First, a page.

Focus by D.I. Jolly

When George and his best friend Spencer, who everyone called Badger, were conscripted into the army, George took it with the shake of his head and a smile deciding that it was a joke and therefore didn’t require any more effort than was strictly necessary. Badger, on the other hand, had to put in extra effort, but enjoyed it and felt proud to be part of something he saw as bigger than himself. George had always been smart, athletic and capable so resented boot camp and being yelled at, whereas Badger was more of a companion and took orders well. George took none of it seriously, not even when they were sent into active duty and people started to shoot at them in earnest with the intention to kill them. Badger started taking it all very seriously and often found himself a little annoyed and embarrassed by how little effort George put in. It wasn’t until the moment that George heard a shot the sounded unlike any of the others he’d heard and Badger’s brains sprayed out over his face that he’d even considered any of it to be real. Up until that moment, he kept it separate from his real life and had thought about it as some sort of horribly annoying nightmare that he just had to sit through until it ended and then he’d forget about. In that moment, however, everything changed and his mind cleared of all distractions disappeared and his mind condensed to a knifepoint and suddenly he became the soldier that all the trainers and instructors had been yelling he could be. In that moment he not only came to terms with the idea that he would kill people he also suddenly wanted to kill them. He picked up his gun for the first time since arriving on the line turned to face the enemy and opened fire. But not reckless spraying fire into nothing. No, his breath was controlled, his aim was true and every time he pulled the trigger somebody died. With his mind clear of all other thoughts he could hear the instructions he’d been given over the months before and he took all of it into consideration. When he dropped back down to cover and called out,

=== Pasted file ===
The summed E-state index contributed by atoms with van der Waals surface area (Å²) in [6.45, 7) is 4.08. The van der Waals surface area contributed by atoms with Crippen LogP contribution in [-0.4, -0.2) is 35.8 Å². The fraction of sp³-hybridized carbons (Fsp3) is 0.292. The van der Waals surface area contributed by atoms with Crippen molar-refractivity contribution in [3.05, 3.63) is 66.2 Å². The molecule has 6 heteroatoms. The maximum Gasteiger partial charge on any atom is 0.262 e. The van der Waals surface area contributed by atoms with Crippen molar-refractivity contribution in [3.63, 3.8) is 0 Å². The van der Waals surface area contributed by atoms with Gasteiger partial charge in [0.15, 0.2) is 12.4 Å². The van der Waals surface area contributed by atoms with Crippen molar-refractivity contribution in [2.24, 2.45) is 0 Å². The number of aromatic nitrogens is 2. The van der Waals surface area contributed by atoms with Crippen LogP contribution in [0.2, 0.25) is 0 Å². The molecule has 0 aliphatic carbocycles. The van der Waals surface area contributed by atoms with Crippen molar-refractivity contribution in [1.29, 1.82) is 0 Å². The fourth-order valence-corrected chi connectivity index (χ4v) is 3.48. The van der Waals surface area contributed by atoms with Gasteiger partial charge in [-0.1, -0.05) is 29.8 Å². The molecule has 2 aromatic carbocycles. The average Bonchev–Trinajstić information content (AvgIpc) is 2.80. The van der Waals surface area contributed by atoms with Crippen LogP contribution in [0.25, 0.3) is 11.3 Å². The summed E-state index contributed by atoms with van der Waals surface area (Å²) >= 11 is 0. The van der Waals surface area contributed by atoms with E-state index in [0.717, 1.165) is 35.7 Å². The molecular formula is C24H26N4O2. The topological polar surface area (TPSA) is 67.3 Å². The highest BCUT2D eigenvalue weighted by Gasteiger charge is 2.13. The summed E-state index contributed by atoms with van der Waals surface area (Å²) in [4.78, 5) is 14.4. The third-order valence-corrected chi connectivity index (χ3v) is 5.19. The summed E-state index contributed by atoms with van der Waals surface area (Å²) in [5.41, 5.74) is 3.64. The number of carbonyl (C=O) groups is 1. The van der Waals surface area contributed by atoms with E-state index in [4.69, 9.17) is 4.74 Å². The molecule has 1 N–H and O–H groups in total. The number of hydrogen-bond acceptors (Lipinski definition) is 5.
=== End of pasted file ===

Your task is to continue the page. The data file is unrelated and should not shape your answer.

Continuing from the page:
“Reloading!”

The men around him stared in shock and horror at what was unfolding before them, unsure if it was Badger’s corps or George’s sudden deadly assault that was the more traumatic. By the end of the day, George had the highest kill score of everyone in his barracks and had almost single handily cause the enemy to retreat from their position. He had remained calm and focused throughout the assault, during the aftermaths, while carrying Badger’s body back to base, and during the debriefing where his Sargent was equal parts ecstatic at his performance and deeply sorry for his loss. As a reward and in commiseration they offered to give him a few days to come to terms, but he refused and instead volunteered to join a night operation that was being planned to try scout out a few nearby enemy camps. As the sun came up George had managed to find 6 camps and kill every last man in them, with his knife, while they slept. All the while he’d been playing the sound over and over again in his mind, the one he heard just before Badger died, trying to work out why it sounded so different and as he finally lay down to sleep it occurred to him that the reason it sounded strange was because it hadn’t come from the front line like all the other but from behind them. So that afternoon he went from room to room and slit the throats of everyone in his barracks until he was absolutely, one hundred percent sure, that whoever had killed his best friend in the world had paid for what they’d done, then he sat down, said a quiet goodbye to Badger, finally allowed himself a few tears and spread his own brains across the briefing room wall.

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